It’s been nearly two years since Google introduced Penguin. Nothing of that magnitude has been released since, and some are speculating that 2014 will bring with it the next major link penalty algorithm. Either way, Google has been continuously refining its techniques, and many link building tactics have tied off for all but the most spammy SEOs.

Knowing this, how should we approach link building in the year ahead?

Emphasize Branded Link Building

Anchor text simply isn’t the ranking factor it once was. There was a time when exact or partial match anchor text was a strong signal, but in the wake of Penguin it can often end up doing more harm than good.

It’s true that exact and partial match anchor text still correlate heavily with search rankings, but Google +1s outrank everything (besides Page Authority), and Matt Cutts has very clearly stated that those do not influence rankings.

Our data isn’t suggesting any significant bump from matching anchor text when compared with more natural links. The correlation is, more than likely, a side effect of the fact that sites with more links in general are going to end up with more matching anchor text links.

With that in mind, I’ve been encouraging the use of branded anchor text instead.

While it’s true that branded anchor text is much less likely to attract a penalty, this isn’t the only reason we are recommending it.

Using your brand name in the context of a link draws more attention. Even readers who don’t end up clicking the link will be more likely to remember you in the future, especially if they see your brand name mentioned a second time. Links tend to draw the eye more than the surrounding text.

I’d also like to add that branded link building isn’t just about branding your anchor text.

Branded link building is really about using link building opportunities as brand building opportunities as well. A guest post isn’t just an opportunity to build a link and boost search engine exposure. It’s also an opportunity to make a first impression and associate it with your brand name. The same goes for virtually any other link building opportunity, assuming you have any involvement in the process.

Don’t forget our mantra: if this link were no-follow, would you still build it? If so, it’s the best of both worlds. If not, it’s probably a waste of time. For more on our philosophy about link building, this list of misconceptions about links from guest posts should clarify things.

In short, a modern link building strategy is more than just an SEO link building strategy. It’s a way to boost brand impressions, drive traffic, and increase conversions. This kind of link building is a win from both angles: it’s the best approach for earning ROI even without the search engines, and it’s most likely to offer the best long term SEO value.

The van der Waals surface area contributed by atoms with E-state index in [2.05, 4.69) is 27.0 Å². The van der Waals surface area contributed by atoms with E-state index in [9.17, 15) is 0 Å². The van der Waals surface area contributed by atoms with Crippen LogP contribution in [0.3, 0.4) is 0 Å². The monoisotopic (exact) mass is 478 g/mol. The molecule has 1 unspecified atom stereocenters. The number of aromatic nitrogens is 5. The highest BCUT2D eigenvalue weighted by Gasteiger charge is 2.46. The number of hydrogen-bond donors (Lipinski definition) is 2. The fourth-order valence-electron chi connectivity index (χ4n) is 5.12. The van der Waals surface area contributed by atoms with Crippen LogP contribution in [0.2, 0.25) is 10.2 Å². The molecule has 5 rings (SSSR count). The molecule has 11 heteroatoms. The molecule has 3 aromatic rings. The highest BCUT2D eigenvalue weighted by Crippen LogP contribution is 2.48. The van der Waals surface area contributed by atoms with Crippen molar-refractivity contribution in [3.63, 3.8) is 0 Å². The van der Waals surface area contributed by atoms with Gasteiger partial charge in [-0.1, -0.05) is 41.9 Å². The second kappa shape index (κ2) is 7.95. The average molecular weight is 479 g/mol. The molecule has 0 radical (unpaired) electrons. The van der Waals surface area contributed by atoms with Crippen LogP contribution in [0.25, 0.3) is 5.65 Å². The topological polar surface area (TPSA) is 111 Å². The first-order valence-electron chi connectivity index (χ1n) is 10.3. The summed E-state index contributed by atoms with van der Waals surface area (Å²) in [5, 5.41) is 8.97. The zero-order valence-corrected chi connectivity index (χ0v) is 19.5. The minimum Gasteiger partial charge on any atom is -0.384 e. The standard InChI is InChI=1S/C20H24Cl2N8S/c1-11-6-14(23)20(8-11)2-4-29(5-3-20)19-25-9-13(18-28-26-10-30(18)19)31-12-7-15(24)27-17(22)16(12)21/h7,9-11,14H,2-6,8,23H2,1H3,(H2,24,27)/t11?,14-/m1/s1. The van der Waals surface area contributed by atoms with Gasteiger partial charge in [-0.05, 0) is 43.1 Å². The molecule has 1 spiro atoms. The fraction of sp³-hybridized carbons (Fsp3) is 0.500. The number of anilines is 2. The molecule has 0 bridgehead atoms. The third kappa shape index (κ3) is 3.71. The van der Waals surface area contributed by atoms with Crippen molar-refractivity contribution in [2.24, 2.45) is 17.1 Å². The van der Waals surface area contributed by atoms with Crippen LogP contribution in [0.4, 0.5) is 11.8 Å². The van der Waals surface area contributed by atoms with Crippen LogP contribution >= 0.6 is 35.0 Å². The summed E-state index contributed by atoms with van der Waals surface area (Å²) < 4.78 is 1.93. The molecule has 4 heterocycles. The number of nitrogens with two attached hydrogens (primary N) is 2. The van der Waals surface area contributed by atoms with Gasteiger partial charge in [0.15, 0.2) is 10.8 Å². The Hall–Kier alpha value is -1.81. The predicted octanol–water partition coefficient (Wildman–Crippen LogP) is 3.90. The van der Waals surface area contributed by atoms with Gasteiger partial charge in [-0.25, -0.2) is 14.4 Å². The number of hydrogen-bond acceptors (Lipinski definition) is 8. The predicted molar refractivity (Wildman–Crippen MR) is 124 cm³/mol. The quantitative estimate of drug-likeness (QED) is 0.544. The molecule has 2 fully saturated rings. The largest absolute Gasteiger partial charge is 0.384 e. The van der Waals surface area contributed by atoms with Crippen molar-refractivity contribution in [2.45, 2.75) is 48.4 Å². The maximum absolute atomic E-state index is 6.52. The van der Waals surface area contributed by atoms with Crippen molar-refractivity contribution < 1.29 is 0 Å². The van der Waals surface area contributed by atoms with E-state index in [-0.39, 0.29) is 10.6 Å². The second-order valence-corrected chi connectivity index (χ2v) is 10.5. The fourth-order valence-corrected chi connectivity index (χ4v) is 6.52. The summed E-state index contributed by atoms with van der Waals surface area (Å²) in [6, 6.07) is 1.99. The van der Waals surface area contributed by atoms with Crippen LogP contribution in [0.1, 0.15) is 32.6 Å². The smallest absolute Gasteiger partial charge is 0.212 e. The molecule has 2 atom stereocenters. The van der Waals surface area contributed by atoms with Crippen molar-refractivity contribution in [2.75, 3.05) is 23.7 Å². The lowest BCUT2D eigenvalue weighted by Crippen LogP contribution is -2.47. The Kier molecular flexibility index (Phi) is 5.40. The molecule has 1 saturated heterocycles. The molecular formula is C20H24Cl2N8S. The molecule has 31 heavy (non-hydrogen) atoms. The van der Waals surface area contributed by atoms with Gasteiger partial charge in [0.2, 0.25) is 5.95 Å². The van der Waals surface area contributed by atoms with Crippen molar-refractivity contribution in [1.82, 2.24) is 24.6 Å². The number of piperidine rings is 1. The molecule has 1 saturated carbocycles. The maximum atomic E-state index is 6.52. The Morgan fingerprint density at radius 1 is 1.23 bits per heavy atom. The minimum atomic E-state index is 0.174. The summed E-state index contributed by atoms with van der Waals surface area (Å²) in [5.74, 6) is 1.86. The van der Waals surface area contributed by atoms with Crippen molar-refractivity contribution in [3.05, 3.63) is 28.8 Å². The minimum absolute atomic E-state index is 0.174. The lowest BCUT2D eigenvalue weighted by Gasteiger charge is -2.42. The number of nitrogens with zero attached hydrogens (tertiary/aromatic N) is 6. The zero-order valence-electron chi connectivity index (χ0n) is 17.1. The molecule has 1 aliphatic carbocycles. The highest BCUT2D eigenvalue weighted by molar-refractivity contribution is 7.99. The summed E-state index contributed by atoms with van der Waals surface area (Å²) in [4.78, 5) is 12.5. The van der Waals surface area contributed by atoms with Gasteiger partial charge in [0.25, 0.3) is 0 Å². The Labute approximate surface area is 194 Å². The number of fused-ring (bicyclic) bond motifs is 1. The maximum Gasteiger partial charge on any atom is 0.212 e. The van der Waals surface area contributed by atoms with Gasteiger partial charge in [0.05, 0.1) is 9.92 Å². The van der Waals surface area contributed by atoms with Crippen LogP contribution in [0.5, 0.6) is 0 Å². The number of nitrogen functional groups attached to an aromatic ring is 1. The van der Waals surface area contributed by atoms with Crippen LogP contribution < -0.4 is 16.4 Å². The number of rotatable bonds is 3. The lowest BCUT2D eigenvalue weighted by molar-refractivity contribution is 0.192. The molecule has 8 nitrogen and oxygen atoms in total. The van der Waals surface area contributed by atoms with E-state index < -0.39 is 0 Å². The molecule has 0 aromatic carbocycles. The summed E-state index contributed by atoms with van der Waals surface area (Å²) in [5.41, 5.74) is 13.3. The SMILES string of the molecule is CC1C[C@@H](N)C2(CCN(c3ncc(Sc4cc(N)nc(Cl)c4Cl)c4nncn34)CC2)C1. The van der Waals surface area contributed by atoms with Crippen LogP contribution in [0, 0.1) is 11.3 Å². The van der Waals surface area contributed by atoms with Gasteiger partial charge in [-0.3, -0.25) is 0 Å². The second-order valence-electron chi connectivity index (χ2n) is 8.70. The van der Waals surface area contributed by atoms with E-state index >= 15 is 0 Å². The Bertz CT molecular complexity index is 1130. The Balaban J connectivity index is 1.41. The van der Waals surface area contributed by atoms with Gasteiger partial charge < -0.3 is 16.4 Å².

Build In-House Assets that will Acquire Links Naturally

As much as branded link building can improve your SEO value, it’s not entirely what Google is looking for. Some SEOs have speculated that Google will release an update to target low tier guest posts this year. You can include us in that camp, although 2014 may be betting on it a little early. Either way, it’s clear from Google’s terms of service that any form of link building used to manipulate search rankings can be considered part of a link scheme, and Google can and will continue to redefine what they consider manipulative.

At this point, it should be clear that guest posting purely for SEO value is a tactic that currently stands on thin ice. The same goes for badges, infographics, and press release links.

What Google really wants to see are editorial links. Guest posts (and similar approaches) on high quality, heavily used, human-edited blogs are likely to remain in this category. But links that are given freely, relying on absolutely no outreach, are best of all.

Some SEOs scoff at the idea of purely natural links like these. They argue that these kinds of links rarely occur, and that only sites that have already attained some popularity are capable of doing this.

I’ll agree that you can’t rely on content alone to capture these kinds of links. You will need to promote the content, but it is possible to do this in a way other than outright asking for links. Here are a few examples

  • Posting on forums, which despite seeming a bit web 1.0, are still actually more popular than blogs.
  • Working with influencers. While links directly from that influencer can’t be considered purely editorial, any secondary links that arise from the interaction certainly can be. (It’s worth noting that if no money changed hands, the link from the influencer is still very valuable and probably risk-free.)